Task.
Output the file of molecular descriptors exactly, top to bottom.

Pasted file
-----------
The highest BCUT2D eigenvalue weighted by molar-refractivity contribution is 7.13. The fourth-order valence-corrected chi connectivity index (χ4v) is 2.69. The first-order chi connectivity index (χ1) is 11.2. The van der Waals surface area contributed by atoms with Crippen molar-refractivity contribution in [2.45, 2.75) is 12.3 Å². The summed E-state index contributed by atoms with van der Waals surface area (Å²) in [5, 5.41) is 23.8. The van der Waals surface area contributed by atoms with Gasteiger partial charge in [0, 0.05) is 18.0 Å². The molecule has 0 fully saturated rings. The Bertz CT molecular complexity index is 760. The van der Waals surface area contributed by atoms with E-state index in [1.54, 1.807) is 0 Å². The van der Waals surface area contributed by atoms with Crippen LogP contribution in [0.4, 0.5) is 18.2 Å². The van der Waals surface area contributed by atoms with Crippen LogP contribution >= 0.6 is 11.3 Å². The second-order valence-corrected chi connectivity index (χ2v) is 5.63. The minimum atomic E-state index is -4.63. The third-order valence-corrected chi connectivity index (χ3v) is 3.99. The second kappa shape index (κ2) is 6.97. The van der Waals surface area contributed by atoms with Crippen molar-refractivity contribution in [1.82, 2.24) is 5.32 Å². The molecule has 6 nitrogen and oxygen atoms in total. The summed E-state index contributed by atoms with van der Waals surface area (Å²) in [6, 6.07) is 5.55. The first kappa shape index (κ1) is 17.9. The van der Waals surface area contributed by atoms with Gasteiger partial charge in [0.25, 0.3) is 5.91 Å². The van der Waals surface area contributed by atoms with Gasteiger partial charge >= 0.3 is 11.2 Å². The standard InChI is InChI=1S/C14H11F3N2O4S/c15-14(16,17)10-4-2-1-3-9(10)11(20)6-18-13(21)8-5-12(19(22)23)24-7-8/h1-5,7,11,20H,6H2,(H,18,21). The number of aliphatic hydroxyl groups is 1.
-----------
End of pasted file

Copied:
The highest BCUT2D eigenvalue weighted by molar-refractivity contribution is 7.13. The fourth-order valence-corrected chi connectivity index (χ4v) is 2.69. The first-order chi connectivity index (χ1) is 11.2. The van der Waals surface area contributed by atoms with Crippen molar-refractivity contribution in [2.45, 2.75) is 12.3 Å². The summed E-state index contributed by atoms with van der Waals surface area (Å²) in [5, 5.41) is 23.8. The van der Waals surface area contributed by atoms with Gasteiger partial charge in [0, 0.05) is 18.0 Å². The molecule has 0 fully saturated rings. The Bertz CT molecular complexity index is 760. The van der Waals surface area contributed by atoms with E-state index in [1.54, 1.807) is 0 Å². The van der Waals surface area contributed by atoms with Crippen LogP contribution in [0.4, 0.5) is 18.2 Å². The van der Waals surface area contributed by atoms with Crippen LogP contribution >= 0.6 is 11.3 Å². The second-order valence-corrected chi connectivity index (χ2v) is 5.63. The minimum atomic E-state index is -4.63. The third-order valence-corrected chi connectivity index (χ3v) is 3.99. The second kappa shape index (κ2) is 6.97. The van der Waals surface area contributed by atoms with Crippen molar-refractivity contribution in [1.82, 2.24) is 5.32 Å². The molecule has 6 nitrogen and oxygen atoms in total. The summed E-state index contributed by atoms with van der Waals surface area (Å²) in [6, 6.07) is 5.55. The first kappa shape index (κ1) is 17.9. The van der Waals surface area contributed by atoms with Gasteiger partial charge in [0.25, 0.3) is 5.91 Å². The van der Waals surface area contributed by atoms with Gasteiger partial charge >= 0.3 is 11.2 Å². The standard InChI is InChI=1S/C14H11F3N2O4S/c15-14(16,17)10-4-2-1-3-9(10)11(20)6-18-13(21)8-5-12(19(22)23)24-7-8/h1-5,7,11,20H,6H2,(H,18,21). The number of aliphatic hydroxyl groups is 1.